Saturday, May 30, 2015

Butterflies and Bobolinks

A short walk around the meadows at Breakneck Hill Conservation Land yielded the following birds and butterflies:

Peck's Skipper

Baltimore Oriole

Clouded Sulphur

Eastern Tailed-Blue

Dreamy Duskywing
Thanks to Sue C. for confirmation of ID.

Little Wood Satyr

Dusted Skipper
(Thanks to Sue C. for providing the ID)

Tree Swallow

In the evening, I took a short walk at Chestnut Hill Farm.

Dame's Rocket

I thought this was wild phlox, but I have since learned that phlox has five petals (like the number of letters in its name), and Dame's Rocket has four petals.  Learned something new yet again!

Bobolink (female)

Bobolink (male)

Common Ringlet

Butterflies at Hopkinton State Park

Hoping for some baby ducks or geese, I headed to Hopkinton State Park yesterday for my lunch break.  Boy, were there a lot of people there swimming, hiking, walking dogs and pushing baby carriages.  It was noisy, and I did not find a single baby duck.  There were about 12 Canada geese, all adults, and they are not very interesting to me.

I did see the following butterflies and dragonflies:

Not sure about the ID on this one

 American Copper

 Eastern Tailed-Blue

 Common Ringlet

 Pearl Crescent and Peck's Skipper

This is the little stream bed I walk around, down one side and up the other.  It's a good spot for wildlife.

 Blue-Eyed Grass

 Common Whitetail (female)

 Stream Cruiser


Thursday, May 28, 2015

Viceroy at BHCL

Breakneck Hill Conservation Land has two types of vetch:  cow vetch and common vetch.

Cow Vetch

Common Vetch

I learned something really neat on Facebook this week.  Cow Vetch has another common name, Bird Vetch.  And look at a close up of the flower -- it looks like birds (hummingbirds, in my opinion) nectaring along the stem of the plant.  How cool is that?  I am amazed at what I don't see when I look at things.  I am grateful for the other people who possess greater powers of observation and point out these interesting features!

"Bird" Vetch (aka Cow Vetch closeup)

Sulphur Cinquefoil

 Dwarf Cinquefoil

 Common Ringlet on Spotted Cranesbill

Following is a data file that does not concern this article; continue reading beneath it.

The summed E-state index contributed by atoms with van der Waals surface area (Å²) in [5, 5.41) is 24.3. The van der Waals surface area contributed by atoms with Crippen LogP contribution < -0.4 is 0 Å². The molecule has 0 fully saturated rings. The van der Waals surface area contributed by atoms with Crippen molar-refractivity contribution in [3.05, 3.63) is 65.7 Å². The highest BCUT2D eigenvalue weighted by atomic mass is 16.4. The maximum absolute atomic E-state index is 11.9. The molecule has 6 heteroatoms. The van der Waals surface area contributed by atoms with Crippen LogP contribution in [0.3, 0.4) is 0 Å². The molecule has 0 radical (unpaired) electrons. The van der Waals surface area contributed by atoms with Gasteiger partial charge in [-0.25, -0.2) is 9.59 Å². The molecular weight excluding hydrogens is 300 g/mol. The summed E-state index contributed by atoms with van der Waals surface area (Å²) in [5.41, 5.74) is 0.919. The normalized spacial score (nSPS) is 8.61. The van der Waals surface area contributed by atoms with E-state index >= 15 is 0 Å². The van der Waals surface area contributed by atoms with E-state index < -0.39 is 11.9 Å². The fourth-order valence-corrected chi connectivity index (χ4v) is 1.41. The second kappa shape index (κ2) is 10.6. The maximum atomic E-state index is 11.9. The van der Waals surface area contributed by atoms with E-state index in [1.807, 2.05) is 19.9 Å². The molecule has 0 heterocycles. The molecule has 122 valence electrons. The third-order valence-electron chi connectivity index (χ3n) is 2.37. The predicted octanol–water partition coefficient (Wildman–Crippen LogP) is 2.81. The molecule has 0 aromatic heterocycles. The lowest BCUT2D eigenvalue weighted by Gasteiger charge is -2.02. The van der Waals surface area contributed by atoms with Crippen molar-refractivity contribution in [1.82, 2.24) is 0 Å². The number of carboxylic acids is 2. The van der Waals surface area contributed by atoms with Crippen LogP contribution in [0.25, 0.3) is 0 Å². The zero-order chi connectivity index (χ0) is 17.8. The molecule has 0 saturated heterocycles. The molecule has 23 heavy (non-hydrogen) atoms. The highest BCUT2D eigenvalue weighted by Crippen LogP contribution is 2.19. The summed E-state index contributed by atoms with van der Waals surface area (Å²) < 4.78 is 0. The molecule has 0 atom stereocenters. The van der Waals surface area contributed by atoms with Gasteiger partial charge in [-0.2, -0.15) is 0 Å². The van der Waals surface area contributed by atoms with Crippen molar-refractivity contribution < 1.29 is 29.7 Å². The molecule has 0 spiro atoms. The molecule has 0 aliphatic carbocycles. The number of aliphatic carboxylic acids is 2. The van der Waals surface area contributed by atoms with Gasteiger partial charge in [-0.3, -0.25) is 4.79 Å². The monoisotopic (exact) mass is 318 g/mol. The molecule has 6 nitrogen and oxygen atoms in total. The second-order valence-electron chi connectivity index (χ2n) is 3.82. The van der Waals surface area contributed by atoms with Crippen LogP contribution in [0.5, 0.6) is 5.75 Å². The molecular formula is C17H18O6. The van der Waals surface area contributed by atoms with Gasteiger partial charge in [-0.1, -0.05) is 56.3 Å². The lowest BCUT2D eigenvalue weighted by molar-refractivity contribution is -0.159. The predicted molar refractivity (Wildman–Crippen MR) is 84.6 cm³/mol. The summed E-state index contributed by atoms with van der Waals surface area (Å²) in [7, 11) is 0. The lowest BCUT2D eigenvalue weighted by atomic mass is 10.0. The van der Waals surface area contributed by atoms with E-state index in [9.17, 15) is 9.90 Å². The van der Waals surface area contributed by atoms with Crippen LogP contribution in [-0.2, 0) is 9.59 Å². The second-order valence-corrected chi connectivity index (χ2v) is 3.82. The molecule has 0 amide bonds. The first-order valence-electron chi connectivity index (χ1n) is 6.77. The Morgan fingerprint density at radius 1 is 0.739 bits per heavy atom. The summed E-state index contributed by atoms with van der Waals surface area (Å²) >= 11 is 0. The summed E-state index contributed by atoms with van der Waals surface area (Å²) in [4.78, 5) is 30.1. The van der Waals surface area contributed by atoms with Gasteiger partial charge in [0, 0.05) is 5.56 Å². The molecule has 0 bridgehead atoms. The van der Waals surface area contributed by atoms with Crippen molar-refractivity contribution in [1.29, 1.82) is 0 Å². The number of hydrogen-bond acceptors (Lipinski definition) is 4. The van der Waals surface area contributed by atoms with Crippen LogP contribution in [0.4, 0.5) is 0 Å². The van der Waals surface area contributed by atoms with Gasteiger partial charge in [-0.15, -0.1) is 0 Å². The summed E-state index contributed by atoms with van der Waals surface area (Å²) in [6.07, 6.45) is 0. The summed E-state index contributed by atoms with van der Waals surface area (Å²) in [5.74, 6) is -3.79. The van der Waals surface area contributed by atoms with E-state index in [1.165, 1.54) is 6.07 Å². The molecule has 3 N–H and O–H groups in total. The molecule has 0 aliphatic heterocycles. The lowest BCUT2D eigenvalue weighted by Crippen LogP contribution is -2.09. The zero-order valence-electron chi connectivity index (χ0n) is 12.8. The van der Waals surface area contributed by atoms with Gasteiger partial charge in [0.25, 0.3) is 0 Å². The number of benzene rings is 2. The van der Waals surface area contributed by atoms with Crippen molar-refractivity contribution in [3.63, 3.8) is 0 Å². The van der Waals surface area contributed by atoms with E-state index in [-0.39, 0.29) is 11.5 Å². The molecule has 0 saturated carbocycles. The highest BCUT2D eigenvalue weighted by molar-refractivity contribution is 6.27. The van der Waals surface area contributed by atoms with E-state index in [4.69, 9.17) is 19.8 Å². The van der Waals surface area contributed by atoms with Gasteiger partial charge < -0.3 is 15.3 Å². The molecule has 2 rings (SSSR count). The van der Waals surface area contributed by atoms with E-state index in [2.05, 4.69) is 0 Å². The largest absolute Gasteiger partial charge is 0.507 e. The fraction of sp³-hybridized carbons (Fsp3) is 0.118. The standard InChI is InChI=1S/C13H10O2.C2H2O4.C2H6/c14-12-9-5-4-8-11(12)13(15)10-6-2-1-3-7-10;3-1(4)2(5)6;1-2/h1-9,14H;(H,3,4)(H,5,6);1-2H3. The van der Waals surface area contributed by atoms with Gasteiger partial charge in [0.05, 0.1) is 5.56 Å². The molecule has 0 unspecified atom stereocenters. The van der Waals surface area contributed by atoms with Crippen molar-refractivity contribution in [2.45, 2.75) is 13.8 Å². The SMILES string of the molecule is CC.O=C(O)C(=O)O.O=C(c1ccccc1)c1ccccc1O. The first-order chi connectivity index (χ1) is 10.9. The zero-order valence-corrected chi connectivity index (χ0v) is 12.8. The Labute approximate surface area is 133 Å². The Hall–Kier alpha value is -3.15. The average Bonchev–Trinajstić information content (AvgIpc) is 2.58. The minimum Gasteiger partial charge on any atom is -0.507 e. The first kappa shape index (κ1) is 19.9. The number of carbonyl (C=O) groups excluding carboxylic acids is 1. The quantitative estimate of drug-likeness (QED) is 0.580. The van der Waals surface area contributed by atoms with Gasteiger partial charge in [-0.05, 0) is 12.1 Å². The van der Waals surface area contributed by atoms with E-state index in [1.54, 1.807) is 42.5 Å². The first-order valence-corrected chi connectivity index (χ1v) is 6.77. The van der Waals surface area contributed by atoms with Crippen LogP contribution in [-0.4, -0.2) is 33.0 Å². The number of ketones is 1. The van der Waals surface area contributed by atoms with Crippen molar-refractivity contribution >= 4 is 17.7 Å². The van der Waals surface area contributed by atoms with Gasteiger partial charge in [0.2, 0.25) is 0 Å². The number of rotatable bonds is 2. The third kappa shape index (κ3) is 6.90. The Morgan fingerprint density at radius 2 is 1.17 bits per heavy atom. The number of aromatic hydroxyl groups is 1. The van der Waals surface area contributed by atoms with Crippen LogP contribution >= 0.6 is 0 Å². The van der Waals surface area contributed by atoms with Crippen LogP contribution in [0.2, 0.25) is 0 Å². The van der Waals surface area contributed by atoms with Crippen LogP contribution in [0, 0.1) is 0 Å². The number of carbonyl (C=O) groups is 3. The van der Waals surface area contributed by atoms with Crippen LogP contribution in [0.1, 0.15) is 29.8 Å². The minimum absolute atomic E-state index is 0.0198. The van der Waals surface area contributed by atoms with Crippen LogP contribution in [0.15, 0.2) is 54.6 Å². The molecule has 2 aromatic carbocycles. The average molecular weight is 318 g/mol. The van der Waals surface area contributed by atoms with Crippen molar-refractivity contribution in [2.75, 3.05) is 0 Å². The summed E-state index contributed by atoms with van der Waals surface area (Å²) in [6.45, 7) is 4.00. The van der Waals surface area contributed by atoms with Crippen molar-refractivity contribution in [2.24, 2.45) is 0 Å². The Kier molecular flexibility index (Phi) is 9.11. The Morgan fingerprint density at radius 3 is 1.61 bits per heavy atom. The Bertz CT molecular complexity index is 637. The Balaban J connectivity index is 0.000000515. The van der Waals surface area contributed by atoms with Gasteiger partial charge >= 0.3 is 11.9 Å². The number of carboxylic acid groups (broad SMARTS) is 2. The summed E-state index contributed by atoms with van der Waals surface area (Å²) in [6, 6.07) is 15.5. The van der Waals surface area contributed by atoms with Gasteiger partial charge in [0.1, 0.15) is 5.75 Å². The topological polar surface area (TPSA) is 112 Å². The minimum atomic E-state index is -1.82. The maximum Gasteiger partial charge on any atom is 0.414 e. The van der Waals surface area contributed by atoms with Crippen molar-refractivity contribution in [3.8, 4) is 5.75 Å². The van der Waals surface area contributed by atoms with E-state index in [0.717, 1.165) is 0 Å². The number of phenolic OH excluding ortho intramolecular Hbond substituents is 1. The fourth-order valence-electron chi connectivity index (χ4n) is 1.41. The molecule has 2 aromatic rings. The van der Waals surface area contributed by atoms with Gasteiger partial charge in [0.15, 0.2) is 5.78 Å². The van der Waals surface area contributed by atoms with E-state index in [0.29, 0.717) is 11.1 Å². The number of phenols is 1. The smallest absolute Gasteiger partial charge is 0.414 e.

Peck's Skipper on Buttercup


Turtles at Waseeka Wildlife Sanctuary

I took a morning (pre-work) hike at Waseeka Wildlife Sanctuary in Hopkinton.

Common Pondhawk (female)

There were three turtles along the path on the dam this morning.  One was actively digging; another was still; and a third ran back to the water as I walked towards it.  Two were Eastern Painted Turtles and one was a Snapping Turtle.  This is the first time I have come across this behavior, and I was fascinated.  The hole was quite deep beneath the rear legs of the turtle that was digging.  I wish I could have set up a time lapse and recorded the whole thing!

 Turtle #1 - Eastern Painted


White-Spotted Sable Moth

 Turtle #2 - Eastern Painted
Definitely preparing to lay eggs

Common Yarrow

possible Eastern Forktail 
(older female)

Turtle #3 - Snapping Turtle
with a face only a mother could love

 Eastern Forktail (male)

Wednesday, May 27, 2015

Rose-Breasted Grosbeak (and more!) at BHCL

Some days stand out more than others.  Today was one of those days.  It was warm (already in the low 70s at 6:30AM and well into the 80s by lunchtime), mostly sunny and breezy today.  Here are the gorgeous highlights, all from Breakneck Hill Conservation Land:

 Eastern Bluebird

 Belties at the pond

 Baltimore Oriole

 Is that a baby bunch of grapes?

 American Goldfinch

I was standing still, watching a pair of Baltimore Orioles flit from tree to tree, hoping that one would stop in an open spot so I could get a photo.  While I was standing there, a Rose-Breasted Grosbeak popped up out of the thicket, stopped on this open branch, with the morning sun lighting it up perfectly and posed for me, while it sang a few beautiful, crystal clear notes.  Made my walk.  This bird has always escaped me in the past, offering only glimpses, or backlit photos.  I love this photo!!

 Rose-Breasted Grosbeak

I never had time to notice the brown on the wings before.  What a beautiful bird!

 Eastern Kingbird

 Golden Alexander

 Eastern Wood-Peewee

Meadow Goat's Beard aka Jack-Go-to-Bed-at-Noon
(thanks to Josh again for correcting my ID)

I went back and double-checked which hike I had photographed this flower (a species introduced from Europe) because as the second name indicates, it only bloom for a couple hours in the morning and closes up tight by noon.  I had photographed it during my morning hike (prior to 8AM).  Interesting!  I like both of its common names!

 Indigo Bunting
He was working on that troublesome feather in between songs!

Dwarf Bluestar

 Eastern Bluebird with nesting materials

 Peck's Skipper (first of year)

 Barn Swallow (in the community gardens)

 Cedar Waxwing (one of several in the orchard)


 Silvery Blue

 Spotted Cranesbill

American Crow
just dive-bombed by a Northern Mockingbird

Those are some pretty amazing birds in two short walks!  Don't you just love Breakneck Hill Conservation Land?

Species list:

  1. American Crow
  2. American Goldfinch
  3. American Robin
  4. Baltimore Oriole
  5. Barn Swallow
  6. Black-Capped Chickadee
  7. Blue Jay
  8. Brown-Headed Cowbird
  9. Cedar Waxwing
  10. Chipping Sparrow
  11. Eastern Bluebird
  12. Eastern Kingbird
  13. Eastern Wood-Peewee
  14. European Starling
  15. Gray Catbird
  16. Great Blue Heron (flyover)
  17. House Sparrow
  18. Indigo Bunting
  19. Mourning Dove
  20. Northern Mockingbird
  21. Red-Tailed Hawk
  22. Red-Winged Blackbird
  23. Rose-Breasted Grosbeak
  24. Song Sparrow
  25. Tree Swallow
  26. Warbling Vireo (song only)
  1. American Copper
  2. Black Swallowtail
  3. Cabbage White
  4. Clouded Sulphur
  5. Common Ringlet
  6. Little Wood Satyr
  7. Orange Sulphur
  8. Pearl Crescent
  9. Peck's Skipper
  10. Silvery Blue